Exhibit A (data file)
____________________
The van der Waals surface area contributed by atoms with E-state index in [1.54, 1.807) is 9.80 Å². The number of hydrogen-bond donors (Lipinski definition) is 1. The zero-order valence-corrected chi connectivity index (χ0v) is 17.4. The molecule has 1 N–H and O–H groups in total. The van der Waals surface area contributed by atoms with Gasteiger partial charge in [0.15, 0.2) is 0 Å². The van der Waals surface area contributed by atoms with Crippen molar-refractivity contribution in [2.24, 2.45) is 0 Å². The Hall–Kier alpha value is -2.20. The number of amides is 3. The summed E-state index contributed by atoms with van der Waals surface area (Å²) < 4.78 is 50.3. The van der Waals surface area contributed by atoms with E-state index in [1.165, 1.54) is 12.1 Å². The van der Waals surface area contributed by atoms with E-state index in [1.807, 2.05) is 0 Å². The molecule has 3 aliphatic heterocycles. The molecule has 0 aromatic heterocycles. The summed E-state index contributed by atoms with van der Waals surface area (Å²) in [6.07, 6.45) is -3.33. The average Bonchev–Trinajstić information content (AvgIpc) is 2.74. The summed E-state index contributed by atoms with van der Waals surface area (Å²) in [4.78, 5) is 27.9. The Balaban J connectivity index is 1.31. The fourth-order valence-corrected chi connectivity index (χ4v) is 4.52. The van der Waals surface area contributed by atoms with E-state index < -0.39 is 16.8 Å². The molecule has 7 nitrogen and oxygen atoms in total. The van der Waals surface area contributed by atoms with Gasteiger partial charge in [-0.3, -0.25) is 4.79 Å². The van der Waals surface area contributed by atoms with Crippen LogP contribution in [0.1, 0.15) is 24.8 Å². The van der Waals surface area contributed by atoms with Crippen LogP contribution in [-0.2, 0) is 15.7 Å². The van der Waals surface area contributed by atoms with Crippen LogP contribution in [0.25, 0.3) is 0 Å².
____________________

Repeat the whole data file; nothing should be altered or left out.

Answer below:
The van der Waals surface area contributed by atoms with E-state index in [1.54, 1.807) is 9.80 Å². The number of hydrogen-bond donors (Lipinski definition) is 1. The zero-order valence-corrected chi connectivity index (χ0v) is 17.4. The molecule has 1 N–H and O–H groups in total. The van der Waals surface area contributed by atoms with Gasteiger partial charge in [0.15, 0.2) is 0 Å². The van der Waals surface area contributed by atoms with Crippen molar-refractivity contribution in [2.24, 2.45) is 0 Å². The Hall–Kier alpha value is -2.20. The number of amides is 3. The summed E-state index contributed by atoms with van der Waals surface area (Å²) < 4.78 is 50.3. The van der Waals surface area contributed by atoms with E-state index in [1.165, 1.54) is 12.1 Å². The van der Waals surface area contributed by atoms with E-state index in [1.807, 2.05) is 0 Å². The molecule has 3 aliphatic heterocycles. The molecule has 0 aromatic heterocycles. The summed E-state index contributed by atoms with van der Waals surface area (Å²) in [6.07, 6.45) is -3.33. The average Bonchev–Trinajstić information content (AvgIpc) is 2.74. The summed E-state index contributed by atoms with van der Waals surface area (Å²) in [4.78, 5) is 27.9. The Balaban J connectivity index is 1.31. The fourth-order valence-corrected chi connectivity index (χ4v) is 4.52. The van der Waals surface area contributed by atoms with E-state index < -0.39 is 16.8 Å². The molecule has 7 nitrogen and oxygen atoms in total. The van der Waals surface area contributed by atoms with Gasteiger partial charge in [-0.3, -0.25) is 4.79 Å². The van der Waals surface area contributed by atoms with Crippen LogP contribution in [0.1, 0.15) is 24.8 Å². The van der Waals surface area contributed by atoms with Crippen LogP contribution in [-0.2, 0) is 15.7 Å². The van der Waals surface area contributed by atoms with Crippen LogP contribution in [0.25, 0.3) is 0 Å².